ASPIRE Guidelines on COVID-19 response
ASPIRE Guidelines on COVID-19 response and recovery free from violence and discrimination based on sexual orientation and gender identity
The COVID-19 pandemic is a global challenge that has exacerbated the inequalities prevalent in all regions of the world. The UN General Assembly has acknowledged that “the poorest and most vulnerable are the hardest hit by the pandemic” and there is a need “for all relevant stakeholders to work together at the national, regional and global levels to ensure that no one is left behind.” The UN Secretary-General has noted that “COVID-19 crisis has exacerbated the vulnerability of the least protected in society. It is highlighting deep economic and social inequalities and inadequate health and social protection systems that require urgent attention as part of the public health response. Women and men, children, youth and older persons, refugees and migrants, the poor, people with disabilities, persons in detention, minorities, LGBTI people, among others, are all being affected differently. We have an obligation to ensure everyone is protected and included in the response to this crisis.”
Persons, communities and populations who are victims of violence and discrimination on the basis of sexual orientation and gender identity are part of those that come to this struggle bearing a legacy that condemns a significant proportion of them to exclusion and poverty. To this respect, States have an obligation to take measures to prevent and, as relevant, to mitigate the impact of the crisis. The UN Committee on Economic, Social and Cultural Rights has advised that “if States do not act within a human rights framework, there exists a clear risk that the measures taken might violate economic, social and cultural rights and increase the suffering of the most marginalized groups.”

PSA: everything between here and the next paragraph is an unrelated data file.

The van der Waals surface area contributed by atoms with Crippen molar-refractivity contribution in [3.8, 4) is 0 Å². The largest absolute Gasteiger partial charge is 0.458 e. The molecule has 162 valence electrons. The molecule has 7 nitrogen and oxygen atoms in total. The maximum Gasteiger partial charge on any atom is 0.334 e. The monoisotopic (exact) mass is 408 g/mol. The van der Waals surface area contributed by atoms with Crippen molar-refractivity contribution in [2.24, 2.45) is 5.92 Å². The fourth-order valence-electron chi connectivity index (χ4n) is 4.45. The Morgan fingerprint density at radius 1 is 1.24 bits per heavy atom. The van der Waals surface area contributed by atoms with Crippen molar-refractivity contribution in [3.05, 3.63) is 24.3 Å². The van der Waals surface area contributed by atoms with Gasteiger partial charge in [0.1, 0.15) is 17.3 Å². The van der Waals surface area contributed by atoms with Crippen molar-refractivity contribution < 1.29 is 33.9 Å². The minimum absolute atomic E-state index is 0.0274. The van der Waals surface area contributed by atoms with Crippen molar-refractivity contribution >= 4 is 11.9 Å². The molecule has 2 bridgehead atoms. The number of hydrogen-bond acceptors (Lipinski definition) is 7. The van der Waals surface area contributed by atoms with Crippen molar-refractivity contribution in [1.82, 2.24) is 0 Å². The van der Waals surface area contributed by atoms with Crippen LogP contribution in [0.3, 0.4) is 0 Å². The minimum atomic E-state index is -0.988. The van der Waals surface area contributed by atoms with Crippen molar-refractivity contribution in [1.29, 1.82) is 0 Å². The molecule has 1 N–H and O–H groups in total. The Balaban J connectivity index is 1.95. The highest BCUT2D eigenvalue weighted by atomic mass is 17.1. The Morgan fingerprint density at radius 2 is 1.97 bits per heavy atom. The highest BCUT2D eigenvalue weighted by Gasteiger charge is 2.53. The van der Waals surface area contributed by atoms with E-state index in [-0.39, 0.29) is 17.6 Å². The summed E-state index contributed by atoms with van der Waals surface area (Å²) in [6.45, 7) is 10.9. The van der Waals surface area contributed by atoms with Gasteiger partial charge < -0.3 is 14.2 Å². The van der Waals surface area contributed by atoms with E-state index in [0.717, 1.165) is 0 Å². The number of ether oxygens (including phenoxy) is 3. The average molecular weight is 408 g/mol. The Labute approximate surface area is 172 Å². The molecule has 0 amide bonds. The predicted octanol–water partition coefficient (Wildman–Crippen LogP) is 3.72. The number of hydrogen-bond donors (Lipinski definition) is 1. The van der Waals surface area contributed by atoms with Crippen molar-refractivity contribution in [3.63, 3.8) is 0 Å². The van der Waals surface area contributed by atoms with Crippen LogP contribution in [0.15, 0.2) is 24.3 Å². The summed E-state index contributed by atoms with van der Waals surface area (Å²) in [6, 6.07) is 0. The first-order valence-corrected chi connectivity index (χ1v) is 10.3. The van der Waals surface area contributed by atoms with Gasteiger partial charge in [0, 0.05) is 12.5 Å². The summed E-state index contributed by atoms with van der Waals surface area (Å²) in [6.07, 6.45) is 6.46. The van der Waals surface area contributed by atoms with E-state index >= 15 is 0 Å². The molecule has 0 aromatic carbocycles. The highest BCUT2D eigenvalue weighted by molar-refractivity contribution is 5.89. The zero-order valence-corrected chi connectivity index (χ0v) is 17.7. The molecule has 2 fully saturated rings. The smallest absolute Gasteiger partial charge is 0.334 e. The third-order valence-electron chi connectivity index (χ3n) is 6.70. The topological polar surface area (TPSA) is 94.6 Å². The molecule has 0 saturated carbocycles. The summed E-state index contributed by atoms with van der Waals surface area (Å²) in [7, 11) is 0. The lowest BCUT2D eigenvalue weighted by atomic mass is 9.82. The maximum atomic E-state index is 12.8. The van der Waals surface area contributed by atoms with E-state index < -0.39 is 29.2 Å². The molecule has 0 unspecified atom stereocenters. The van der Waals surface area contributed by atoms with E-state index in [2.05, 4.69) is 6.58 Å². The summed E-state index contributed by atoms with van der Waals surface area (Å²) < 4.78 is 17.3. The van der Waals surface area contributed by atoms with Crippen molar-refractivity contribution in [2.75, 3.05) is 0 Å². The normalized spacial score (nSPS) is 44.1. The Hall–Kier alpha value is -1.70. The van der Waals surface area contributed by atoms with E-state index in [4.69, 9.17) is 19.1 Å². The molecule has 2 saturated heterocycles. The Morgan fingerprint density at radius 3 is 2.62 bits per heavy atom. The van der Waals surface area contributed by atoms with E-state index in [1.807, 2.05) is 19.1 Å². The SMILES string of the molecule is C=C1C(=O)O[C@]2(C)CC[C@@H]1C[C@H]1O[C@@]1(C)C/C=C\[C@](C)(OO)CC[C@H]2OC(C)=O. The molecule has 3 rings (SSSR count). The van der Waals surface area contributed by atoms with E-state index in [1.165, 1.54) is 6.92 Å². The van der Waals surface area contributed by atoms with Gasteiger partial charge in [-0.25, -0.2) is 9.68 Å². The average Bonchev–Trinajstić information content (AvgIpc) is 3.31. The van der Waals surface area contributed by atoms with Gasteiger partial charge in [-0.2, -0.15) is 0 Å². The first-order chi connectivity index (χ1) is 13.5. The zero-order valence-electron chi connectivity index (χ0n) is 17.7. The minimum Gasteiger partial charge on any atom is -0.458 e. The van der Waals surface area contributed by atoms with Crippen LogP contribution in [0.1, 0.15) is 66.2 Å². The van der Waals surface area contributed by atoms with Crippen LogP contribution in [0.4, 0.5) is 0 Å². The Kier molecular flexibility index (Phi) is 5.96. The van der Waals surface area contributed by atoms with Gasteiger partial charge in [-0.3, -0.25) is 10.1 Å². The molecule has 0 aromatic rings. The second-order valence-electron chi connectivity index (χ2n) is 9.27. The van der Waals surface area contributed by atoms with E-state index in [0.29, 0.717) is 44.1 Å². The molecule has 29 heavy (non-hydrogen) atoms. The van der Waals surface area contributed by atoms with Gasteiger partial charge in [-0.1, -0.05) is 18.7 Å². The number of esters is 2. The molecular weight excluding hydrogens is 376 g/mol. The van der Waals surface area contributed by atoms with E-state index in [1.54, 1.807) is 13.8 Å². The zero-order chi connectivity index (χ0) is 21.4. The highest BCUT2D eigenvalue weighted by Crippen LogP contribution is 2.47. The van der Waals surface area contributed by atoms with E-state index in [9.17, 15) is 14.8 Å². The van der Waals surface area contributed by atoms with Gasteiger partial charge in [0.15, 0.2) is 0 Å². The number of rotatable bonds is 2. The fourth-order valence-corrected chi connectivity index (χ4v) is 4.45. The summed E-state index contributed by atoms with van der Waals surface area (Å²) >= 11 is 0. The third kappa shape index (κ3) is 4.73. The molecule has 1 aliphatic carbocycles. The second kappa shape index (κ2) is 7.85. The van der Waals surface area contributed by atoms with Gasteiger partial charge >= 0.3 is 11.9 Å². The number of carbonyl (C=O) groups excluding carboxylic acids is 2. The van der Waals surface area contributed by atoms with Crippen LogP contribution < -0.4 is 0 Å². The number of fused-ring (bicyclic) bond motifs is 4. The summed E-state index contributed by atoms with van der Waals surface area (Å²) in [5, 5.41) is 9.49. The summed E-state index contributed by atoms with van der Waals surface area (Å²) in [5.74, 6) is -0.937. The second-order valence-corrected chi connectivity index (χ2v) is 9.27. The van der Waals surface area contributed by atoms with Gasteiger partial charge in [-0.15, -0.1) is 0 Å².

Since the onset of the pandemic, the UN Independent Expert on protection against violence and discrimination based on sexual orientation and gender identity (IE SOGI) has been monitoring the ways in which the pandemic is affecting persons of diverse sexual orientations and gender identities. As part of this process, he carried out a consultation and research process between March and May 2020, convening three virtual Town Hall meetings on 30 April and 1 May 2020, and participating in over half a dozen virtual consultations and meetings gathering activists, human rights defenders, civil society leaders, government officials and scholars: in total, over 500 individuals from more than 75 countries contributed anecdotal evidence and perspectives on the implications of the pandemic on lesbian, gay, bisexual, trans and gender diverse (LGBT) persons.
In addition, the IE SOGI reviewed over 80 reports, documents and essays published in the period 1 March – 31 May 2020 on the specific impact of COVID-19 on LGBT persons, as well as reports of human rights violations submitted to the mandate under the communication procedure, and the globality of the work carried out by the United Nations Special Procedures.
The framework that has been identified through this process is clear: in order to be efficient and effective, measures must be taken within a human rights-based approach through a framework of human rights principles of equality and non-discrimination, participation, indivisibility, empowerment and accountability; further, measures must be necessary to combat the public health crisis posed by the pandemic, and be reasonable and proportionate. Emergency powers granted to address the pandemic should not be abused and must be lifted as soon as they are no longer necessary and comply with relevant notification and derogation procedures established in the respective treaties to which States are parties.
Most importantly, all measures must respect the inherent dignity of all people.